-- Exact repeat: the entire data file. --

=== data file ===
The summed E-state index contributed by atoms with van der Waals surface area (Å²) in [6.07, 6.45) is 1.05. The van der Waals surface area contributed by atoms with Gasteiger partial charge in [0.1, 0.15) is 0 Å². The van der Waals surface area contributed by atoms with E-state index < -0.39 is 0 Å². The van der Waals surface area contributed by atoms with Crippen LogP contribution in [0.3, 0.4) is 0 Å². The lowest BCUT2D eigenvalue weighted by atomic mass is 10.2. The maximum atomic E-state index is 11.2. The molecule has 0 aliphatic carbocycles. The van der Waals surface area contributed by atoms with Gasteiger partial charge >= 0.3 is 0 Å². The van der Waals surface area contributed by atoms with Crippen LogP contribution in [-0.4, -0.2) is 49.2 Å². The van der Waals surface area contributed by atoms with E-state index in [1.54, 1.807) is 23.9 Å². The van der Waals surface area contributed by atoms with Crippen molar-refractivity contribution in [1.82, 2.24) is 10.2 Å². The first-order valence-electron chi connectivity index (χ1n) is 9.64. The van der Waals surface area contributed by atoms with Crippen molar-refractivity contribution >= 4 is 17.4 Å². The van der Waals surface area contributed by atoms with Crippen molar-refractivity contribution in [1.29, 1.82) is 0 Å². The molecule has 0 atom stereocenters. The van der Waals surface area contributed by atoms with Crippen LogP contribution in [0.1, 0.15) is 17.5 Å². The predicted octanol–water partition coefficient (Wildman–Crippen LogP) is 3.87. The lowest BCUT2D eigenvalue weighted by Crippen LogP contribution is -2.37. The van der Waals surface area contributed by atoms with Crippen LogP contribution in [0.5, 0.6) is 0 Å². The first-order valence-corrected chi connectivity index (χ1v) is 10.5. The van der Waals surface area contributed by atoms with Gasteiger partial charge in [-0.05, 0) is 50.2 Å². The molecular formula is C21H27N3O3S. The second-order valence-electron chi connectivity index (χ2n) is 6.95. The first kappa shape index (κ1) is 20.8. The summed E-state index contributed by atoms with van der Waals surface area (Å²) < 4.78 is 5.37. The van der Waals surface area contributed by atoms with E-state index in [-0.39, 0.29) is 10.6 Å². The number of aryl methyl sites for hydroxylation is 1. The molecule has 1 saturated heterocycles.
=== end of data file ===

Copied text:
The summed E-state index contributed by atoms with van der Waals surface area (Å²) in [6.07, 6.45) is 1.05. The van der Waals surface area contributed by atoms with Gasteiger partial charge in [0.1, 0.15) is 0 Å². The van der Waals surface area contributed by atoms with E-state index < -0.39 is 0 Å². The van der Waals surface area contributed by atoms with Crippen LogP contribution in [0.3, 0.4) is 0 Å². The lowest BCUT2D eigenvalue weighted by atomic mass is 10.2. The maximum atomic E-state index is 11.2. The molecule has 0 aliphatic carbocycles. The van der Waals surface area contributed by atoms with Gasteiger partial charge >= 0.3 is 0 Å². The van der Waals surface area contributed by atoms with Crippen LogP contribution in [-0.4, -0.2) is 49.2 Å². The van der Waals surface area contributed by atoms with E-state index in [1.54, 1.807) is 23.9 Å². The van der Waals surface area contributed by atoms with Crippen molar-refractivity contribution in [1.82, 2.24) is 10.2 Å². The first-order valence-electron chi connectivity index (χ1n) is 9.64. The van der Waals surface area contributed by atoms with Crippen molar-refractivity contribution >= 4 is 17.4 Å². The van der Waals surface area contributed by atoms with Crippen molar-refractivity contribution in [1.29, 1.82) is 0 Å². The molecule has 0 atom stereocenters. The van der Waals surface area contributed by atoms with Crippen LogP contribution in [0.1, 0.15) is 17.5 Å². The predicted octanol–water partition coefficient (Wildman–Crippen LogP) is 3.87. The lowest BCUT2D eigenvalue weighted by Crippen LogP contribution is -2.37. The van der Waals surface area contributed by atoms with Crippen LogP contribution in [0.5, 0.6) is 0 Å². The first-order valence-corrected chi connectivity index (χ1v) is 10.5. The van der Waals surface area contributed by atoms with Gasteiger partial charge in [-0.05, 0) is 50.2 Å². The molecular formula is C21H27N3O3S. The second-order valence-electron chi connectivity index (χ2n) is 6.95. The first kappa shape index (κ1) is 20.8. The summed E-state index contributed by atoms with van der Waals surface area (Å²) < 4.78 is 5.37. The van der Waals surface area contributed by atoms with E-state index in [-0.39, 0.29) is 10.6 Å². The number of aryl methyl sites for hydroxylation is 1. The molecule has 1 saturated heterocycles.